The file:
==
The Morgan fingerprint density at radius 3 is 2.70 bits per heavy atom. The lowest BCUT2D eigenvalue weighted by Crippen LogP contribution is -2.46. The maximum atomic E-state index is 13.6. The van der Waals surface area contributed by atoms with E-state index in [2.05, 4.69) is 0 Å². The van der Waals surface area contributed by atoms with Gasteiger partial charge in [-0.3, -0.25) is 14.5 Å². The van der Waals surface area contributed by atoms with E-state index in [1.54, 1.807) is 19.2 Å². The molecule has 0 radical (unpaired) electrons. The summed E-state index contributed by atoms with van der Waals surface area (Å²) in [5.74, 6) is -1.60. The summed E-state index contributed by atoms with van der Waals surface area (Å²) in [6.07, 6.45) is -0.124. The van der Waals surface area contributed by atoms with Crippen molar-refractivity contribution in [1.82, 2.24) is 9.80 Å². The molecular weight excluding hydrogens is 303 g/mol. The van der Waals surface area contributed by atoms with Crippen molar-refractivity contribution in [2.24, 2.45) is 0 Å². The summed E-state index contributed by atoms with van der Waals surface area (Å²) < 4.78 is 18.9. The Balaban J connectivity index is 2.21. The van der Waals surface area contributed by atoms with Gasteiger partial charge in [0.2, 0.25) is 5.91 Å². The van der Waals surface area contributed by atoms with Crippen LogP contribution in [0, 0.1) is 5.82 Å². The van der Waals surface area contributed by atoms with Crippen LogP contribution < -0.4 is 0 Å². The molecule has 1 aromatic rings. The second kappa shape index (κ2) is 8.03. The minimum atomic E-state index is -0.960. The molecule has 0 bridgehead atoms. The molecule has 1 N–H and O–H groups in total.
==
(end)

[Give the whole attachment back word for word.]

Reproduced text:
The Morgan fingerprint density at radius 3 is 2.70 bits per heavy atom. The lowest BCUT2D eigenvalue weighted by Crippen LogP contribution is -2.46. The maximum atomic E-state index is 13.6. The van der Waals surface area contributed by atoms with E-state index in [2.05, 4.69) is 0 Å². The van der Waals surface area contributed by atoms with Gasteiger partial charge in [-0.3, -0.25) is 14.5 Å². The van der Waals surface area contributed by atoms with E-state index in [1.54, 1.807) is 19.2 Å². The molecule has 0 radical (unpaired) electrons. The summed E-state index contributed by atoms with van der Waals surface area (Å²) in [5.74, 6) is -1.60. The summed E-state index contributed by atoms with van der Waals surface area (Å²) in [6.07, 6.45) is -0.124. The van der Waals surface area contributed by atoms with Crippen molar-refractivity contribution in [1.82, 2.24) is 9.80 Å². The molecular weight excluding hydrogens is 303 g/mol. The van der Waals surface area contributed by atoms with Crippen molar-refractivity contribution in [2.24, 2.45) is 0 Å². The summed E-state index contributed by atoms with van der Waals surface area (Å²) < 4.78 is 18.9. The Balaban J connectivity index is 2.21. The van der Waals surface area contributed by atoms with Gasteiger partial charge in [0.2, 0.25) is 5.91 Å². The van der Waals surface area contributed by atoms with Crippen LogP contribution in [0, 0.1) is 5.82 Å². The van der Waals surface area contributed by atoms with Crippen LogP contribution < -0.4 is 0 Å². The molecule has 1 aromatic rings. The second kappa shape index (κ2) is 8.03. The minimum atomic E-state index is -0.960. The molecule has 0 bridgehead atoms. The molecule has 1 N–H and O–H groups in total.